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In 2014, I joined the board of directors for Audubon International, an organization with which I have been involved for over two decades. This year marks the 25th year of the Audubon Cooperative Sanctuary Program (ACSP) — one of the most popular educational certification programs for golf courses. Over the past 25 years of my career, I have seen golf courses and Audubon International work together to champion the idea that golf courses can be managed to benefit the larger ecosystem.

The ACSP was first inspired by early conversations with a golf course superintendent at McGregor Links Golf Club in upstate New York. The superintendent sought wildlife advice to solve a skunk problem without chemicals or poison. The Audubon Society of New York State (later to become Audubon International) encouraged the superintendent to consider the habitat and food sources on the course which were attracting the skunk. Word of this successful new approach to wildlife problems spread among superintendents. Soon, Audubon International was working with golf courses to incorporate environmental management practices which benefitted both the environment and their facility. Recognizing an opportunity to improve golf’s environmental performance, the USGA stepped up to provide support and The Audubon Cooperative Sanctuary Program was born.

At that time, I had just accepted a new position at Pebble Beach Company as vice president of resource management and my new boss, President Tom Oliver, challenged me to improve environmental awareness and behavior within the resort and the community. The timing was perfect and with guidance and environmental expertise from Audubon International staff, “we were able to provide clear parameters and attainable goals to our superintendents. These practical standards improved our environmental practices and ultimately demonstrated to the community that golf courses can provide natural habitat and clean water for indigenous species – through hands-on attention to details.”

The Links at Spanish Bay became the first California golf course to be certified in the Audubon Cooperative Sanctuary Program. With this momentum, the ideas of “Responsibility, Compromise and Trade-offs” were woven together to form a philosophy that enabled the Pebble Beach Company to be a leader in stewardship on the golf courses and throughout the resort. Some highlights of our successes include:

  1. 1. Establishing five environmental principles to guide operations.
    • “We will strive to implement, or create, proactive environmental programs”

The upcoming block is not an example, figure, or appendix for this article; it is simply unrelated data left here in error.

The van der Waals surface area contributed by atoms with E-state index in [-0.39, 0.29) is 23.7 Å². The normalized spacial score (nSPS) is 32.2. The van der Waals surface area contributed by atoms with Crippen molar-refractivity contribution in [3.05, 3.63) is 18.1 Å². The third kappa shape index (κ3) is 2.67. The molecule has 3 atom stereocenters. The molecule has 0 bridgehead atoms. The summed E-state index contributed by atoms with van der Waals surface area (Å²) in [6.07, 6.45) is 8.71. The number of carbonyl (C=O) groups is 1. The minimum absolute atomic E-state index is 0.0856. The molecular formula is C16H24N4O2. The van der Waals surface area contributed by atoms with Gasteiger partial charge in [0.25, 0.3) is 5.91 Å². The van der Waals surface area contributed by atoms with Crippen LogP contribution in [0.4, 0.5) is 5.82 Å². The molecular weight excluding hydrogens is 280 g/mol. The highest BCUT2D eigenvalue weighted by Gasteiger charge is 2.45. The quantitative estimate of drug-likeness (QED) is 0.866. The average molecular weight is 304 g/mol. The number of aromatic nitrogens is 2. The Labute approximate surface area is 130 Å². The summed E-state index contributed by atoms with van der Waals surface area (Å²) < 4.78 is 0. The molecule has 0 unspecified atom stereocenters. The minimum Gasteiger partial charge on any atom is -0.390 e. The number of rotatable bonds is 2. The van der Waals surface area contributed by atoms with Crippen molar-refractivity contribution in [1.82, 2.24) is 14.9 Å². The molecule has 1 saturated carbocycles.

• “We will use knowledge and experience of the past to improve awareness and performance for the future”
    • “We will strive to minimize waste and integrate environmentally sensitive products and behavior into our operations”
    • “We will seek innovative solutions to protect the resources for which we are responsible”
    • “And, we will hold ourselves accountable for our operations and conduct assessments of our methods and performance.”
  2. 2. Tracking and verifying water flowing from the golf courses. We discovered that water leaving was “cleaner” than the water that flowed onto the course from adjacent lands. Years of independent documentation of these results helped to persuade the California Coastal Commission to retract a requirement that no storm water flow from California golf courses could be allowed to enter the adjacent ocean waters.
  3. 3. Establishing a Golf and the Environment Coalition. This culminated in the 1995 Golf & the Environment Conference. The event brought awareness to the idea that golf courses contribute significant open spaces to expanding urbanization and showed superintendents are capable of advancing environmental causes while improving aesthetics and playability.
  4. 4. Redesigning the seawall at the famous Pebble Beach Golf Links 18th hole. California’s Coastal Commission restricts construction of sea walls adjacent to the ocean waters and Pebble Beach Company had not been able to get a permit to rebuild the failing concrete block wall at the 18th hole. While visiting a dinosaur attraction in Calgary, Alberta, I noticed that the exhibits were positioned on realistic rocks depicting their natural habitat. Upon return, I had an engineering firm develop a computerized simulation of a seawall that mimicked the look of the natural rocks of the adjacent coastline. The Coastal Commission not only approved our permit, they noted “that the design would become the standard for California ocean side walls.” The project provided a lifetime of memories.

The successes at Pebble Beach had a legacy in raising awareness of environmental work on golf courses and highlighted the idea of cooperative projects that benefit both the environment and golf course facility. In short, the Audubon International Cooperative Sanctuary Certification process provides a disciplined approach to environmental planning, offers conservation projects that benefit wildlife, protect natural resources, and allow us to manage our golf courses with a high degree of playability.

Ted Horton, CGCS, is a senior consulting superintendent at BrightView Golf Maintenance and former vice president of resource management of the Pebble Beach Company.